On Thursday the House voted to rescind the nearly 20 year old authorization for use of military force in Iraq, a move that the White House backs and is garnering rapid support in the Senate after enduring two decades of bipartisan opposition since 2002 on the president’s war-waging powers.
Forty-nine Republicans joined ranks with the Democrat coalition to push the bill through, while 160 Republicans chose to reject it. Of 220 Democrat members of Congress, only one, Rep. Elaine Luria (D-VA) voted in opposition to the measure. The bill is now en route to the Senate.
The White House issued a statement earlier in the week, giving official support to the bill on declared grounds that the United States no longer has military operations which are reliant on the 2002 AUMF, and therefore should have “minimal impact” on the military in terms of continuity.
The 2002 AUMF was a special provision used by then-President George W. Bush to lawfully invade Iraq. The new bill would revoke that provision, and is sponsored by Rep. Barbara Lee (D-CA). The new legislation would restrict the ability of the executive branch to engage in military missions which could potentially drag the U.S. into military quagmires overseas.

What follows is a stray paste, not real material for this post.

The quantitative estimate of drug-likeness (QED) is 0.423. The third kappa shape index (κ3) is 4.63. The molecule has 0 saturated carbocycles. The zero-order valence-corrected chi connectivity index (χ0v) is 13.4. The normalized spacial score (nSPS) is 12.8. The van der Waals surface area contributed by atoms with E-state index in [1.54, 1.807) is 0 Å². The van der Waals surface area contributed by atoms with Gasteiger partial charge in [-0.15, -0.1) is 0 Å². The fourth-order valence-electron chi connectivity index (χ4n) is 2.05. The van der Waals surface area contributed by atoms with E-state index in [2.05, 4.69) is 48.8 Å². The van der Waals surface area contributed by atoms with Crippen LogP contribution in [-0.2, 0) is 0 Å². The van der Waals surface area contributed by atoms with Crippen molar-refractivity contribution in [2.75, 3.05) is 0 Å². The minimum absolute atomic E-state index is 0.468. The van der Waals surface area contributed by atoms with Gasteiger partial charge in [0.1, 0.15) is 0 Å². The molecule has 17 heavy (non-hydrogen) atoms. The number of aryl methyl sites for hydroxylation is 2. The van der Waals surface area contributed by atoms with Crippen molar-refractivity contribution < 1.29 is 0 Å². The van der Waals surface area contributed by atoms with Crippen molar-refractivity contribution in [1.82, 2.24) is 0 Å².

A similar effort to repeal the 2002 AUMF failed in 2019, Congress added the item back to the agenda after President Biden authorized airstrikes against Iranian-backed militia groups in Syria as a retaliatory gesture for the militia’s assaults against U.S. personnel in Iraq. Former President Trump also used the 2002 AUMF provision to conduct an airstrike against a target in Iraq in 2020.
Now that the Iraq war has long passed, both Republicans and Democrats are making a joint effort to remove what is seen as a potentially dangerous avenue for U.S. military adventurism in the future.
Ahead of Congress’s Thursday vote, Lee said that the bill was “a long time coming,” and explained that the authorization of use of force is the domain of Congress, not something which should be available as “blank checks” to be used by “any administration” for it’s own purposes.
Republican Congresswoman Liz Cheney, who voted against the bill, gave a statement explaining her criticism.
Cheney said that repealing the AUMF without producing a replacement bill is a bad move, one which she called “dangerous” and “misguided”, claiming that it does not account for “the security challenges facing our nation.” She called the 2002 AUMF a “critical tool” that has been used in the past by administrations of both political parties “to defeat terrorist threats.”
Cheney added that removing the AUMF could embolden foreign enemies in the Middle East, and hinder the U.S. military in their efforts to squash rogue enemies as they present themselves in the future.
Author: Jana Carson